UVU ranks top on “The Next Best Universities” list

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In their fourth Undermining Pell report, New America, a think tank in Washington, D.C., recently ranked UVU high on their report’s “The Next Best” list of public universities throughout the nation.

“The Next Best” list is composed of public colleges with low tuition rates and proportionally high rates of Pell grant student recipients enrolled at the institutions.

Established in 1999, New America was created with the intent to help solve problems through gathering, analyzing and reporting on research. For several years now, the organization has released the Undermining Pell report annually. The report serves as a careful analysis of data taken from the U.S. Department of Education on 584 four-year public universities and their average cumulative cost for students from families that make $30,000 or less each year.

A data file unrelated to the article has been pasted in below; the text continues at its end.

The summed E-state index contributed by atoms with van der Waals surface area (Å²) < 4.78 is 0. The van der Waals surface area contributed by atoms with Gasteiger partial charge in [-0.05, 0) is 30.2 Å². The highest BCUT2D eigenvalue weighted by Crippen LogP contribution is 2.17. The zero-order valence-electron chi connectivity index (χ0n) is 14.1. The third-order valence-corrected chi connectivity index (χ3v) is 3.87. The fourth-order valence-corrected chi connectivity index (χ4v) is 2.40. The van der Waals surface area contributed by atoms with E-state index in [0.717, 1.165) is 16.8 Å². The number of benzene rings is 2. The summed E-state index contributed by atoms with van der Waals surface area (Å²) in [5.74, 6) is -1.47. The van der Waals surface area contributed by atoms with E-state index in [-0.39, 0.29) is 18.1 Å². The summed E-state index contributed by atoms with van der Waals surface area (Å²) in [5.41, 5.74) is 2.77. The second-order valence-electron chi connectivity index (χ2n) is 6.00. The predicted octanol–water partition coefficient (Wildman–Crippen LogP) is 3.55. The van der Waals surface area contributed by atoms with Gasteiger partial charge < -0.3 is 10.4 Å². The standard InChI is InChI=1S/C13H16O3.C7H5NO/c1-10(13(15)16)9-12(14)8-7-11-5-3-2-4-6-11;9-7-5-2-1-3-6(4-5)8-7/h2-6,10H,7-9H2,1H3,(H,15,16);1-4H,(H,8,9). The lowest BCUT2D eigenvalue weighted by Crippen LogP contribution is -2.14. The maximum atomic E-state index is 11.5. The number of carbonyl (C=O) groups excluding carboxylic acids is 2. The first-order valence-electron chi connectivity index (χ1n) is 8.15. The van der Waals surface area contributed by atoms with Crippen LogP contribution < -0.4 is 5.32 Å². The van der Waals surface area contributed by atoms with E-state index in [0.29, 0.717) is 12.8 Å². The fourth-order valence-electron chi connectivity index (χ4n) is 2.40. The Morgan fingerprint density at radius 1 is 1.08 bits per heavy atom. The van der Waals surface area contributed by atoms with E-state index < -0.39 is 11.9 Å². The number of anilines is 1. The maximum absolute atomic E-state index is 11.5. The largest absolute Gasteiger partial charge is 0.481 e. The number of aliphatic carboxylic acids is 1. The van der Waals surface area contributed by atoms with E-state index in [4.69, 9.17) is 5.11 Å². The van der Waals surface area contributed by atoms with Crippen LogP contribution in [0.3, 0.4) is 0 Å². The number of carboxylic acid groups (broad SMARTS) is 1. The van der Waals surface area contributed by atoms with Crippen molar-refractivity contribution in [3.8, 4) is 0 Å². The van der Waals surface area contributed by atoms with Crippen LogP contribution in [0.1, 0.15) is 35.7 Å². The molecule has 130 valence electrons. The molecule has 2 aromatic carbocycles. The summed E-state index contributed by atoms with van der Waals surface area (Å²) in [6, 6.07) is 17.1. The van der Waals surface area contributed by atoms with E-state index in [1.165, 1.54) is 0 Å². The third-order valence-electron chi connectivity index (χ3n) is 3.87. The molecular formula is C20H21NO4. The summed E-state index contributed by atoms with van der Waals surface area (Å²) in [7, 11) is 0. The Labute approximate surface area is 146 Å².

As stated on their website, “The analysis finds that more than half of these state-supported institutions (52 percent) expect the neediest freshmen to pay over $10,000, an amount that equals more than a third of their families’ yearly earnings.”

The report also found that the average net price for students attending a public university in Utah is $9,973. The average net price for students attending UVU is $6,794.

The report went on to state that nearly 35 percent of UVU’s student body is comprised of Pell grant recipients, making UVU one of less than 200 schools in the country to have a high concentration of low-income students and low tuition rates.

According to the recent report, “UVU is one of 162 public colleges and universities at which Pell grant recipients made up between 30 and 49 percent of the student body and the lowest-income, in-state freshmen paid an average net price below $10,000 in 2015–16.”

“I think that the tuition is pretty reasonable here, especially when compared to other universities,” Garrett Jensen, a biology major, said. “My goal is to graduate with as little debt as possible, and UVU helps make that possible by charging less for tuition.”

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